This would generate a highly predictable, low-carbon supply of electricity 14 hours per day. More importantly, this world-first system would last a staggering 120 years, create a stunning 2,000 construction jobs, and generate a stupendous… 320MW.
For those paying attention, that’s the capacity of a small gas power station that would cost three quarters less to build and a fraction of the time to get running (modern CCGT plants are up to 85% efficient and highly flexible).
While confronting the sea’s white horses with a white elephant has a certain poetic resonance, surely no one would actually contemplate using this expensive sledgehammer to kill the fly of falling UK electricity demand? [Ed: Please cull this ridiculous menagerie of animal metaphors].
This is the attitude of more than a few of the project’s critics – keen to compare its anticipated subsidy levels (unknown as under negotiation, but anticipated to be in the £100/MWh mark) to current market prices for electricity (the monthly average of day-ahead baseload contracts varied between £35-£65/MWh over the past few months).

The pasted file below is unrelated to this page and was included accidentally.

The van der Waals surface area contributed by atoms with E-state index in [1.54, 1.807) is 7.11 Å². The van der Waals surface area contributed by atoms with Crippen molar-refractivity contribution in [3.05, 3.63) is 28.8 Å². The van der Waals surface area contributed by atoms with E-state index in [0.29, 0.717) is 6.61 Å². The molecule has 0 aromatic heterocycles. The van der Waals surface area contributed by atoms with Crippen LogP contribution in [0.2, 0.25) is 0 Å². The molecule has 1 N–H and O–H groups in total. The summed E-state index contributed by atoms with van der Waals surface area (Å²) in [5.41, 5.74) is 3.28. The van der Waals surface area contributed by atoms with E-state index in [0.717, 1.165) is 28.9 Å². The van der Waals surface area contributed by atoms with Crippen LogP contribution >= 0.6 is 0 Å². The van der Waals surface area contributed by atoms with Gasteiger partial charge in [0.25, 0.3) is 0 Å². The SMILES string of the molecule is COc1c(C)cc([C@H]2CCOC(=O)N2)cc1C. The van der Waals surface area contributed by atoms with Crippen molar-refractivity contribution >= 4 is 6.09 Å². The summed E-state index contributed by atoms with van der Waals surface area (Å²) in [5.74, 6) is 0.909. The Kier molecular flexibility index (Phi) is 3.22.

The comparison is a poor one though: current prices – based on a legacy of existing power stations and rising renewables capacity that further depresses wholesale market prices – reflect short-term marginal costs. Market prices are currently too low to support the construction of CCGT plants, even with the subsidy of capacity payments.
Whatever gets built is going to need some degree of support given the current state of the market (as James Meek puts it, the electricity bill can be seen as a tax anyway; albeit a privatised one) and with the failure to mitigate or adapt to climate change widely recognised as among the greatest risks facing civilisation, subsidising the construction of long-lasting and low-emission generation capacity seems sensible.